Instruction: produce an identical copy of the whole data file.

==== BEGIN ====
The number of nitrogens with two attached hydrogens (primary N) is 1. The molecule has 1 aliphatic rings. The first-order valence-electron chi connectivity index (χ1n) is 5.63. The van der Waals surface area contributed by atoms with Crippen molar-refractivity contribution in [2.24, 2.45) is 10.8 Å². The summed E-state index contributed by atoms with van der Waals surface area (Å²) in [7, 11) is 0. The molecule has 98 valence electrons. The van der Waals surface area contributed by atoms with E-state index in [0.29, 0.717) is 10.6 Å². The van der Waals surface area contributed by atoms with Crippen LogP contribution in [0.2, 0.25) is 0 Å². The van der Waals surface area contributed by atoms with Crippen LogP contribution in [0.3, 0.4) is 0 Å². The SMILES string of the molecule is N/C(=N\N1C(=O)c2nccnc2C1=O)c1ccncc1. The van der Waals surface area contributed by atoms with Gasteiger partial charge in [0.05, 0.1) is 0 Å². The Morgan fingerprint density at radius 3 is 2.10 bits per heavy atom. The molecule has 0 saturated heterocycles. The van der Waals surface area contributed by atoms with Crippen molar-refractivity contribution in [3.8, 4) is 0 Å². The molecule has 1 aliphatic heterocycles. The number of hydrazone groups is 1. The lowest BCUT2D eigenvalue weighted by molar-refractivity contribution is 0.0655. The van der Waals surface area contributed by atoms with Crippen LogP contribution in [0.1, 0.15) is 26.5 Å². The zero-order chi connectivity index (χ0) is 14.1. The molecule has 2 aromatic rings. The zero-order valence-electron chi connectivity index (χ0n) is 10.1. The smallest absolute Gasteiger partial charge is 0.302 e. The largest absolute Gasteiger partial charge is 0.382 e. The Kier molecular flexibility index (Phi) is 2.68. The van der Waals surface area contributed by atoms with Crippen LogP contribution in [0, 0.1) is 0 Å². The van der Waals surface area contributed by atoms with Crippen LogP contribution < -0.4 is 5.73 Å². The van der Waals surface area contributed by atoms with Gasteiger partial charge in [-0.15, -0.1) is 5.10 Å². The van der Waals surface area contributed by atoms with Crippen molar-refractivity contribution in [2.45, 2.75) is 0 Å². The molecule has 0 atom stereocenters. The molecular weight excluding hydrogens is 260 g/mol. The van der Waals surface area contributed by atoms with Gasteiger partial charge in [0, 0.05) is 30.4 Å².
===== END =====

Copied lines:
The number of nitrogens with two attached hydrogens (primary N) is 1. The molecule has 1 aliphatic rings. The first-order valence-electron chi connectivity index (χ1n) is 5.63. The van der Waals surface area contributed by atoms with Crippen molar-refractivity contribution in [2.24, 2.45) is 10.8 Å². The summed E-state index contributed by atoms with van der Waals surface area (Å²) in [7, 11) is 0. The molecule has 98 valence electrons. The van der Waals surface area contributed by atoms with E-state index in [0.29, 0.717) is 10.6 Å². The van der Waals surface area contributed by atoms with Crippen LogP contribution in [0.2, 0.25) is 0 Å². The van der Waals surface area contributed by atoms with Crippen LogP contribution in [0.3, 0.4) is 0 Å². The SMILES string of the molecule is N/C(=N\N1C(=O)c2nccnc2C1=O)c1ccncc1. The van der Waals surface area contributed by atoms with Gasteiger partial charge in [0.05, 0.1) is 0 Å². The Morgan fingerprint density at radius 3 is 2.10 bits per heavy atom. The molecule has 0 saturated heterocycles. The van der Waals surface area contributed by atoms with Crippen molar-refractivity contribution in [3.8, 4) is 0 Å². The molecule has 1 aliphatic heterocycles. The number of hydrazone groups is 1. The lowest BCUT2D eigenvalue weighted by molar-refractivity contribution is 0.0655. The van der Waals surface area contributed by atoms with Crippen LogP contribution in [0.1, 0.15) is 26.5 Å². The zero-order chi connectivity index (χ0) is 14.1. The molecule has 2 aromatic rings. The zero-order valence-electron chi connectivity index (χ0n) is 10.1. The smallest absolute Gasteiger partial charge is 0.302 e. The largest absolute Gasteiger partial charge is 0.382 e. The Kier molecular flexibility index (Phi) is 2.68. The van der Waals surface area contributed by atoms with Crippen LogP contribution in [0, 0.1) is 0 Å². The van der Waals surface area contributed by atoms with Crippen LogP contribution < -0.4 is 5.73 Å². The van der Waals surface area contributed by atoms with Gasteiger partial charge in [-0.15, -0.1) is 5.10 Å². The van der Waals surface area contributed by atoms with Crippen molar-refractivity contribution in [2.45, 2.75) is 0 Å². The molecule has 0 atom stereocenters. The molecular weight excluding hydrogens is 260 g/mol. The van der Waals surface area contributed by atoms with Gasteiger partial charge in [0, 0.05) is 30.4 Å².